Americans want to recycle but are unsure how to do it, a GMA report has found
First it was plastic bags; then it became plastic straws. Americans want to be more environmentally friendly, and three-quarters have recently changed their behavior to be so, according to a new report from the Washington, D.C.-based Grocery Manufacturing Association (GMA), but they're still confused about recycling policy and what can or can't be recycled.
Recent bans on both plastic straws and bags have drawn attention to the issue. Plastic bags and straws are both unrecyclable, but a majority of U.S. consumers believe that plastic bags (60 percent) and plastic straws (53 percent) can be recycled. Critically, tossing a nonrecyclable item into the recycling bin can send everything to the landfill, negating any good efforts consumers were attempting to make.
According to the report, 40 percent of Americans are “aspirational recyclers” who recycle items that they’re unsure will meet the requirements in hopes that any unrecyclable items will be later sorted. That number goes up to 44 percent for those who say that they're very environmentally concerned, and to 49 percent for Millennials.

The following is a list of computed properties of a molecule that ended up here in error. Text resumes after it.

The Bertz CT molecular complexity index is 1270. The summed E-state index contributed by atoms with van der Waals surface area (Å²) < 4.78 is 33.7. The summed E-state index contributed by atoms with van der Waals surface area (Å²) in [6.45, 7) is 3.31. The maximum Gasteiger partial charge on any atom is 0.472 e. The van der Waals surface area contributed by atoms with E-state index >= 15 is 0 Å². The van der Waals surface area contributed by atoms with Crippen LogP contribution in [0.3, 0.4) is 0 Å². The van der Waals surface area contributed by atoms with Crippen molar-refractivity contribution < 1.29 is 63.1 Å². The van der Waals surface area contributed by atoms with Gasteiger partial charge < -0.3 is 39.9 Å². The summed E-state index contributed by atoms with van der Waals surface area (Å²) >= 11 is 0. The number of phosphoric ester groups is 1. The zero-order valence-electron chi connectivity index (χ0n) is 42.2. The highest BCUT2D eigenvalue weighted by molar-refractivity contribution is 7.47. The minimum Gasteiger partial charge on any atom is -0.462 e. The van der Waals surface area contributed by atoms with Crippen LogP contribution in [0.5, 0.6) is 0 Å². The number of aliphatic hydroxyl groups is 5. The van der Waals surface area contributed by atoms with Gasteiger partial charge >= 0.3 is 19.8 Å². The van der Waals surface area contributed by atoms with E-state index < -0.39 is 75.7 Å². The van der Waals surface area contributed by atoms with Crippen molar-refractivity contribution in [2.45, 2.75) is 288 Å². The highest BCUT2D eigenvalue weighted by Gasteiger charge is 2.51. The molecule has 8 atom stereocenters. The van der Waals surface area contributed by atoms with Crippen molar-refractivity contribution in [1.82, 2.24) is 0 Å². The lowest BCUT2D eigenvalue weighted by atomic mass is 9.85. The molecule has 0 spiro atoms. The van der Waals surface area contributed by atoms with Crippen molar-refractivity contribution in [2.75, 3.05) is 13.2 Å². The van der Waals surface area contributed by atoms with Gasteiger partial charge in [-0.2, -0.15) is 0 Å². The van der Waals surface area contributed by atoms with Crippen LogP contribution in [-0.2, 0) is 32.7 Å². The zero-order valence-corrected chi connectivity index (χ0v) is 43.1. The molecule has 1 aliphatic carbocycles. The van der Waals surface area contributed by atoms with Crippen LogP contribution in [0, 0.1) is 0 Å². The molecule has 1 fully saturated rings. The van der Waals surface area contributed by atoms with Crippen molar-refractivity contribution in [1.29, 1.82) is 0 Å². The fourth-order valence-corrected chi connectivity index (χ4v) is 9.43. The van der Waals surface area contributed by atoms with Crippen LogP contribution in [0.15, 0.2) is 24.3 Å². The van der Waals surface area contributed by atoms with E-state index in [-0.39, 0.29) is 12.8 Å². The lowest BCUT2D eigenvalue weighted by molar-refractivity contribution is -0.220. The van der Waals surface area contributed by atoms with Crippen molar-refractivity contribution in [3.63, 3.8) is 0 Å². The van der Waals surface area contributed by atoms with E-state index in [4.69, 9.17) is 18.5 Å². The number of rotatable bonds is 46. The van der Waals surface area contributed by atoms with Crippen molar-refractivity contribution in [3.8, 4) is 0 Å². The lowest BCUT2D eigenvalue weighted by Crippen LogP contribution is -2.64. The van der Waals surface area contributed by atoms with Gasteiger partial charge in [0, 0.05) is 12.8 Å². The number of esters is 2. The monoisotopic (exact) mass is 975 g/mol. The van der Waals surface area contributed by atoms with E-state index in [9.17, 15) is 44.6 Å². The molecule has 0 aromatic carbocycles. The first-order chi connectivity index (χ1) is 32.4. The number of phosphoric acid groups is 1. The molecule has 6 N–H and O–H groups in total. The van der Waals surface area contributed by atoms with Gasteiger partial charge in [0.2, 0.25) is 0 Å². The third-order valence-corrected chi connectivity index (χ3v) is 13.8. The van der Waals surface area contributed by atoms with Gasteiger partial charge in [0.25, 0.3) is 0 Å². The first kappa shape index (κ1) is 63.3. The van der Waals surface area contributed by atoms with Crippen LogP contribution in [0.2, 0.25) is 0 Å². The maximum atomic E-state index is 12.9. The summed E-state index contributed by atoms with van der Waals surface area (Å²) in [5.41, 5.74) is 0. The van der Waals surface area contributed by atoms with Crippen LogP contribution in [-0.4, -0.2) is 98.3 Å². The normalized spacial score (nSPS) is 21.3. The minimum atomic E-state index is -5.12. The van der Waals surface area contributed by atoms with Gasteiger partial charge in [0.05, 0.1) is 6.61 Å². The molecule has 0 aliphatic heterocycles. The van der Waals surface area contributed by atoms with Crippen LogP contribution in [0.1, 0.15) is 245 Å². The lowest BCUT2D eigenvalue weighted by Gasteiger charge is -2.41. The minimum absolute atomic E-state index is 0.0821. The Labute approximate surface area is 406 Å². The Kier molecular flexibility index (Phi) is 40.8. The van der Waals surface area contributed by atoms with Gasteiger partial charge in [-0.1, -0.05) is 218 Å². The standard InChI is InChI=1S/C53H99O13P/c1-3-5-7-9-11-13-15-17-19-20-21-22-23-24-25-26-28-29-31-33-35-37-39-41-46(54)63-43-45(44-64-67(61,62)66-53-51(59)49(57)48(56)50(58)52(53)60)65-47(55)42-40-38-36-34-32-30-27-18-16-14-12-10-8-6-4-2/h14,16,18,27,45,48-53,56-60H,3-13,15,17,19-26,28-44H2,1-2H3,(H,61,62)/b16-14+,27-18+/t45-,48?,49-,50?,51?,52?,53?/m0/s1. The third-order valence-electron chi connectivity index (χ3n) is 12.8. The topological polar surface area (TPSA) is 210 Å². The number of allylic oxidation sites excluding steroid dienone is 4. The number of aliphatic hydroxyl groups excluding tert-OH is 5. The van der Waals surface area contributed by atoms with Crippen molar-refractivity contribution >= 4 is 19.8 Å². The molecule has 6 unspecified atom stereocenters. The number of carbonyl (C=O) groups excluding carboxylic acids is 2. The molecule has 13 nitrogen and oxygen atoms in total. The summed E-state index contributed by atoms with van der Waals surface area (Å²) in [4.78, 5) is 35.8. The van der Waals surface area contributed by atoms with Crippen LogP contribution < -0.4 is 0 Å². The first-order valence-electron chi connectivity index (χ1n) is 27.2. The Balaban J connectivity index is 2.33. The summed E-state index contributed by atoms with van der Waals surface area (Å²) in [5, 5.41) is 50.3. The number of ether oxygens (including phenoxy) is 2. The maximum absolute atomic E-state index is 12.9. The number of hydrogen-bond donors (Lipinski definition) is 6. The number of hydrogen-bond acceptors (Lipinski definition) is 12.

Compounding these issues is the labyrinth of recycling policies employed throughout the United States — thousands of municipalities set their own recycling rules.
“Confusion is not a sustainable system,” said GMA President and CEO Geoff Freeman. “America’s recycling future cannot depend on a patchwork system that undermines good intentions with bad policy.”
To help combat the confusion, 25 of the largest CPG manufacturing companies have committed to increasing recyclable content in their packaging, minimizing packaging or reusing material. Further, 80 percent of these companies have pledged to produce fully recyclable, reusable or compostable packaging by 2030.
“The industry is evolving to meet the needs of consumers and the planet, but it cannot succeed in a vacuum,” said Meghan Stasz, GMA's VP of sustainability and packaging. “Wildly different local rules, coupled with a complex network of codes and growing costs of recycling programs, are contributing to a broken system that will require more than just private industry to resolve.”